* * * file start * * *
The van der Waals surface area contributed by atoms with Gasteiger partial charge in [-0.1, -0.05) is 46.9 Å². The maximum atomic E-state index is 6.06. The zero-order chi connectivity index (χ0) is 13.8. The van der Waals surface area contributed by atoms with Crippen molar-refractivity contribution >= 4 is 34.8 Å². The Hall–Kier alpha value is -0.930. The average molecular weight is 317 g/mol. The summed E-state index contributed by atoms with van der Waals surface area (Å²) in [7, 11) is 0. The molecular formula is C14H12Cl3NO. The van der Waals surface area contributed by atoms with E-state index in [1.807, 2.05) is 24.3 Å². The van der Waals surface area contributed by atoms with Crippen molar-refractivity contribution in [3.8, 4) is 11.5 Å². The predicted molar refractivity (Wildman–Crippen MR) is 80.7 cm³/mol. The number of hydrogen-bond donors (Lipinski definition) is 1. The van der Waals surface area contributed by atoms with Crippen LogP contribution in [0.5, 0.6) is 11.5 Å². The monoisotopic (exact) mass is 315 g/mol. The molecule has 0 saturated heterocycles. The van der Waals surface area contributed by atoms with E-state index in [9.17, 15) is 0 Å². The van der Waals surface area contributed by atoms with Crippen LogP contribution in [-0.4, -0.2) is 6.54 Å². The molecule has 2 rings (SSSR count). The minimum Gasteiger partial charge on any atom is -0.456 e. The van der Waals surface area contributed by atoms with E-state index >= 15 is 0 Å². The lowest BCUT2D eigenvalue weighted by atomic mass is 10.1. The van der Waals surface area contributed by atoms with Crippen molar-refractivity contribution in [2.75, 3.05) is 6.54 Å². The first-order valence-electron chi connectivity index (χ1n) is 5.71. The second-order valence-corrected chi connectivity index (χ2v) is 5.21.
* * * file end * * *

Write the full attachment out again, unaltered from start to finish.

The van der Waals surface area contributed by atoms with Gasteiger partial charge in [-0.1, -0.05) is 46.9 Å². The maximum atomic E-state index is 6.06. The zero-order chi connectivity index (χ0) is 13.8. The van der Waals surface area contributed by atoms with Crippen molar-refractivity contribution >= 4 is 34.8 Å². The Hall–Kier alpha value is -0.930. The average molecular weight is 317 g/mol. The summed E-state index contributed by atoms with van der Waals surface area (Å²) in [7, 11) is 0. The molecular formula is C14H12Cl3NO. The van der Waals surface area contributed by atoms with E-state index in [1.807, 2.05) is 24.3 Å². The van der Waals surface area contributed by atoms with Crippen molar-refractivity contribution in [3.8, 4) is 11.5 Å². The predicted molar refractivity (Wildman–Crippen MR) is 80.7 cm³/mol. The number of hydrogen-bond donors (Lipinski definition) is 1. The van der Waals surface area contributed by atoms with Crippen LogP contribution in [0.5, 0.6) is 11.5 Å². The monoisotopic (exact) mass is 315 g/mol. The molecule has 0 saturated heterocycles. The van der Waals surface area contributed by atoms with E-state index in [9.17, 15) is 0 Å². The van der Waals surface area contributed by atoms with Crippen LogP contribution in [-0.4, -0.2) is 6.54 Å². The molecule has 2 rings (SSSR count). The minimum Gasteiger partial charge on any atom is -0.456 e. The van der Waals surface area contributed by atoms with E-state index >= 15 is 0 Å². The lowest BCUT2D eigenvalue weighted by atomic mass is 10.1. The van der Waals surface area contributed by atoms with Crippen molar-refractivity contribution in [2.75, 3.05) is 6.54 Å². The first-order valence-electron chi connectivity index (χ1n) is 5.71. The second-order valence-corrected chi connectivity index (χ2v) is 5.21.